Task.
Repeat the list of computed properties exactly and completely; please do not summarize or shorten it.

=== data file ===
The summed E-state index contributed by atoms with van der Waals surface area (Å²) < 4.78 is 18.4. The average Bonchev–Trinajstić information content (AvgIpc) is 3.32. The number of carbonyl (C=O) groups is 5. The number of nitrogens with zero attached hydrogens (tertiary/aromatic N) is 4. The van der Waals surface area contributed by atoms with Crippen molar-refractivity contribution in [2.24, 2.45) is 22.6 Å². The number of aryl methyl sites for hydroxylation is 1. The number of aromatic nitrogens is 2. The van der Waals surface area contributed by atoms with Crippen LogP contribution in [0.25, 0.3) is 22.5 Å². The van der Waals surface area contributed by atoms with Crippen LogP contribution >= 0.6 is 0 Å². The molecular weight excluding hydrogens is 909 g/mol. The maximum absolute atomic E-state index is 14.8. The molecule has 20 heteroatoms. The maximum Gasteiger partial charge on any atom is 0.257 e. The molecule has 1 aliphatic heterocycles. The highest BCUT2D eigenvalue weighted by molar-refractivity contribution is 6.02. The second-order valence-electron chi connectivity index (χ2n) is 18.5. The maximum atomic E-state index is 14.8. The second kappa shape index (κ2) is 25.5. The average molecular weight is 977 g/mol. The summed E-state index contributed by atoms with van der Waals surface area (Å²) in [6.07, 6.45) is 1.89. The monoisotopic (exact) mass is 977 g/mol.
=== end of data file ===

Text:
The summed E-state index contributed by atoms with van der Waals surface area (Å²) < 4.78 is 18.4. The average Bonchev–Trinajstić information content (AvgIpc) is 3.32. The number of carbonyl (C=O) groups is 5. The number of nitrogens with zero attached hydrogens (tertiary/aromatic N) is 4. The van der Waals surface area contributed by atoms with Crippen molar-refractivity contribution in [2.24, 2.45) is 22.6 Å². The number of aryl methyl sites for hydroxylation is 1. The number of aromatic nitrogens is 2. The van der Waals surface area contributed by atoms with Crippen LogP contribution in [0.25, 0.3) is 22.5 Å². The van der Waals surface area contributed by atoms with Crippen LogP contribution >= 0.6 is 0 Å². The molecular weight excluding hydrogens is 909 g/mol. The maximum absolute atomic E-state index is 14.8. The molecule has 20 heteroatoms. The maximum Gasteiger partial charge on any atom is 0.257 e. The molecule has 1 aliphatic heterocycles. The highest BCUT2D eigenvalue weighted by molar-refractivity contribution is 6.02. The second-order valence-electron chi connectivity index (χ2n) is 18.5. The maximum atomic E-state index is 14.8. The second kappa shape index (κ2) is 25.5. The average molecular weight is 977 g/mol. The summed E-state index contributed by atoms with van der Waals surface area (Å²) in [6.07, 6.45) is 1.89. The monoisotopic (exact) mass is 977 g/mol.